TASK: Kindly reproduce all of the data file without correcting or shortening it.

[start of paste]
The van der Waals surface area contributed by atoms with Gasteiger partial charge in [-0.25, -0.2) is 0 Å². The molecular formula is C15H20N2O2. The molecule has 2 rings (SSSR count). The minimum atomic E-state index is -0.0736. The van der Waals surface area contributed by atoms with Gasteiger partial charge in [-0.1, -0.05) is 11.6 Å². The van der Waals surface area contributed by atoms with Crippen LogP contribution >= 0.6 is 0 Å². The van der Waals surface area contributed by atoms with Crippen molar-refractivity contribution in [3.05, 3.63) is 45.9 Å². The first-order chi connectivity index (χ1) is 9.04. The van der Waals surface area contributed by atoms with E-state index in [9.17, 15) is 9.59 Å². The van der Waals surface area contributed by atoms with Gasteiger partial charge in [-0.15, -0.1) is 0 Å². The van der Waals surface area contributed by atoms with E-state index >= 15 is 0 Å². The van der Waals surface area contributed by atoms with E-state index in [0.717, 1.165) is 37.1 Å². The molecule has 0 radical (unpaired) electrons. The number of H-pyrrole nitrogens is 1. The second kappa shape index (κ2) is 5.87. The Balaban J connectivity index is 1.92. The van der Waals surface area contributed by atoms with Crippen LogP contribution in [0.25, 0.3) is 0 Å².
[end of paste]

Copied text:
The van der Waals surface area contributed by atoms with Gasteiger partial charge in [-0.25, -0.2) is 0 Å². The molecular formula is C15H20N2O2. The molecule has 2 rings (SSSR count). The minimum atomic E-state index is -0.0736. The van der Waals surface area contributed by atoms with Gasteiger partial charge in [-0.1, -0.05) is 11.6 Å². The van der Waals surface area contributed by atoms with Crippen LogP contribution >= 0.6 is 0 Å². The van der Waals surface area contributed by atoms with Crippen molar-refractivity contribution in [3.05, 3.63) is 45.9 Å². The first-order chi connectivity index (χ1) is 9.04. The van der Waals surface area contributed by atoms with E-state index in [9.17, 15) is 9.59 Å². The van der Waals surface area contributed by atoms with Gasteiger partial charge in [-0.15, -0.1) is 0 Å². The van der Waals surface area contributed by atoms with E-state index >= 15 is 0 Å². The van der Waals surface area contributed by atoms with E-state index in [0.717, 1.165) is 37.1 Å². The molecule has 0 radical (unpaired) electrons. The number of H-pyrrole nitrogens is 1. The second kappa shape index (κ2) is 5.87. The Balaban J connectivity index is 1.92. The van der Waals surface area contributed by atoms with Crippen LogP contribution in [0.25, 0.3) is 0 Å².